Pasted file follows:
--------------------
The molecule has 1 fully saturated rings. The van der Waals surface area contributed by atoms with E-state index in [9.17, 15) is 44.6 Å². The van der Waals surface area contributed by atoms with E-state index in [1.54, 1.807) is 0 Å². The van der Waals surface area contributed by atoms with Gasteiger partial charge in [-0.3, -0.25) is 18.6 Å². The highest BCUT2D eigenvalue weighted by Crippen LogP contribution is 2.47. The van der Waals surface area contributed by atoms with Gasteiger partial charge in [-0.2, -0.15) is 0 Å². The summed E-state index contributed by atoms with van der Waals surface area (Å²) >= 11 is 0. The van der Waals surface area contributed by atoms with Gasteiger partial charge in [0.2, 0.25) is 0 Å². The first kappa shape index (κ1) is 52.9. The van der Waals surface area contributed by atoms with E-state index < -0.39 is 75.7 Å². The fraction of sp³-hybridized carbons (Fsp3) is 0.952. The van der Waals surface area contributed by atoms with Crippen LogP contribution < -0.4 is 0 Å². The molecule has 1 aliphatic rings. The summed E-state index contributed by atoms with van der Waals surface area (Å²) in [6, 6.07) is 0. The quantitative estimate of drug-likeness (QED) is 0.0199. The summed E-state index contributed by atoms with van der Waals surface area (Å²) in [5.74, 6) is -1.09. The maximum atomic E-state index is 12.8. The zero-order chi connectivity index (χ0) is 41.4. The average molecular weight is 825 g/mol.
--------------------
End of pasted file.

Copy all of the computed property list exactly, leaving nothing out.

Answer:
The molecule has 1 fully saturated rings. The van der Waals surface area contributed by atoms with E-state index in [9.17, 15) is 44.6 Å². The van der Waals surface area contributed by atoms with E-state index in [1.54, 1.807) is 0 Å². The van der Waals surface area contributed by atoms with Gasteiger partial charge in [-0.3, -0.25) is 18.6 Å². The highest BCUT2D eigenvalue weighted by Crippen LogP contribution is 2.47. The van der Waals surface area contributed by atoms with Gasteiger partial charge in [-0.2, -0.15) is 0 Å². The summed E-state index contributed by atoms with van der Waals surface area (Å²) >= 11 is 0. The van der Waals surface area contributed by atoms with Gasteiger partial charge in [0.2, 0.25) is 0 Å². The first kappa shape index (κ1) is 52.9. The van der Waals surface area contributed by atoms with E-state index < -0.39 is 75.7 Å². The fraction of sp³-hybridized carbons (Fsp3) is 0.952. The van der Waals surface area contributed by atoms with Crippen LogP contribution < -0.4 is 0 Å². The molecule has 1 aliphatic rings. The summed E-state index contributed by atoms with van der Waals surface area (Å²) in [6, 6.07) is 0. The quantitative estimate of drug-likeness (QED) is 0.0199. The summed E-state index contributed by atoms with van der Waals surface area (Å²) in [5.74, 6) is -1.09. The maximum atomic E-state index is 12.8. The zero-order chi connectivity index (χ0) is 41.4. The average molecular weight is 825 g/mol.